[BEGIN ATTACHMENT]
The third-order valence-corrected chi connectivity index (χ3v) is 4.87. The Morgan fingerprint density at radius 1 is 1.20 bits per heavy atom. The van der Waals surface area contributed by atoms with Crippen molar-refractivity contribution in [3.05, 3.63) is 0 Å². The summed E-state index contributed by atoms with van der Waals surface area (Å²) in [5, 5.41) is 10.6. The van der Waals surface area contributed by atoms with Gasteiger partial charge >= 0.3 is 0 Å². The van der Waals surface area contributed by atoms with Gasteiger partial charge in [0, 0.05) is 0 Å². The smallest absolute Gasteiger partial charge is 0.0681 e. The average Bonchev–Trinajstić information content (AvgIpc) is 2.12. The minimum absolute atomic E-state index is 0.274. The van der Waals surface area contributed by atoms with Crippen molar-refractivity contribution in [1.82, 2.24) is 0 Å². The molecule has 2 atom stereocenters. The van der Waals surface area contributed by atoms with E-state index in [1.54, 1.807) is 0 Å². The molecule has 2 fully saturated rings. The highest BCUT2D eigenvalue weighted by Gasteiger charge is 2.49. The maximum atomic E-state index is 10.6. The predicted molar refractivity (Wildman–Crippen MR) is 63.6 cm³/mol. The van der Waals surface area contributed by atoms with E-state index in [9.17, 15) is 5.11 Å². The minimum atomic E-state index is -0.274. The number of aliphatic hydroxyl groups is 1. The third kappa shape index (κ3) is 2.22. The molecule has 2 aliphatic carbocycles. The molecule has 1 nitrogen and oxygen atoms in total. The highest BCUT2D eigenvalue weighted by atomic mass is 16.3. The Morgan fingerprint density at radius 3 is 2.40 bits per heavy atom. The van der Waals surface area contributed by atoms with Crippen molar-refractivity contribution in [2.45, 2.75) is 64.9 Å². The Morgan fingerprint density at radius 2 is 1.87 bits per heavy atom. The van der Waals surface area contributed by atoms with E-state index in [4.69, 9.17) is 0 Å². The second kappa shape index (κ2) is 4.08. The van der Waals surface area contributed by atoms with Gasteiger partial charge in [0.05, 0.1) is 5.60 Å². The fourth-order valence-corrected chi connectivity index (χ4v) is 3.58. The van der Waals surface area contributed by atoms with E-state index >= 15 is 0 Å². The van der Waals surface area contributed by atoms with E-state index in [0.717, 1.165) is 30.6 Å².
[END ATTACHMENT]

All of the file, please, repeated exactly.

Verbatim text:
The third-order valence-corrected chi connectivity index (χ3v) is 4.87. The Morgan fingerprint density at radius 1 is 1.20 bits per heavy atom. The van der Waals surface area contributed by atoms with Crippen molar-refractivity contribution in [3.05, 3.63) is 0 Å². The summed E-state index contributed by atoms with van der Waals surface area (Å²) in [5, 5.41) is 10.6. The van der Waals surface area contributed by atoms with Gasteiger partial charge >= 0.3 is 0 Å². The van der Waals surface area contributed by atoms with Gasteiger partial charge in [0, 0.05) is 0 Å². The smallest absolute Gasteiger partial charge is 0.0681 e. The average Bonchev–Trinajstić information content (AvgIpc) is 2.12. The minimum absolute atomic E-state index is 0.274. The van der Waals surface area contributed by atoms with Crippen molar-refractivity contribution in [1.82, 2.24) is 0 Å². The molecule has 2 atom stereocenters. The van der Waals surface area contributed by atoms with E-state index in [1.54, 1.807) is 0 Å². The molecule has 2 fully saturated rings. The highest BCUT2D eigenvalue weighted by Gasteiger charge is 2.49. The maximum atomic E-state index is 10.6. The predicted molar refractivity (Wildman–Crippen MR) is 63.6 cm³/mol. The van der Waals surface area contributed by atoms with E-state index in [9.17, 15) is 5.11 Å². The minimum atomic E-state index is -0.274. The number of aliphatic hydroxyl groups is 1. The third kappa shape index (κ3) is 2.22. The molecule has 2 aliphatic carbocycles. The molecule has 1 nitrogen and oxygen atoms in total. The highest BCUT2D eigenvalue weighted by atomic mass is 16.3. The Morgan fingerprint density at radius 3 is 2.40 bits per heavy atom. The van der Waals surface area contributed by atoms with Crippen molar-refractivity contribution in [2.45, 2.75) is 64.9 Å². The Morgan fingerprint density at radius 2 is 1.87 bits per heavy atom. The van der Waals surface area contributed by atoms with E-state index in [4.69, 9.17) is 0 Å². The second kappa shape index (κ2) is 4.08. The van der Waals surface area contributed by atoms with Gasteiger partial charge in [0.05, 0.1) is 5.60 Å². The fourth-order valence-corrected chi connectivity index (χ4v) is 3.58. The van der Waals surface area contributed by atoms with E-state index >= 15 is 0 Å². The van der Waals surface area contributed by atoms with E-state index in [0.717, 1.165) is 30.6 Å².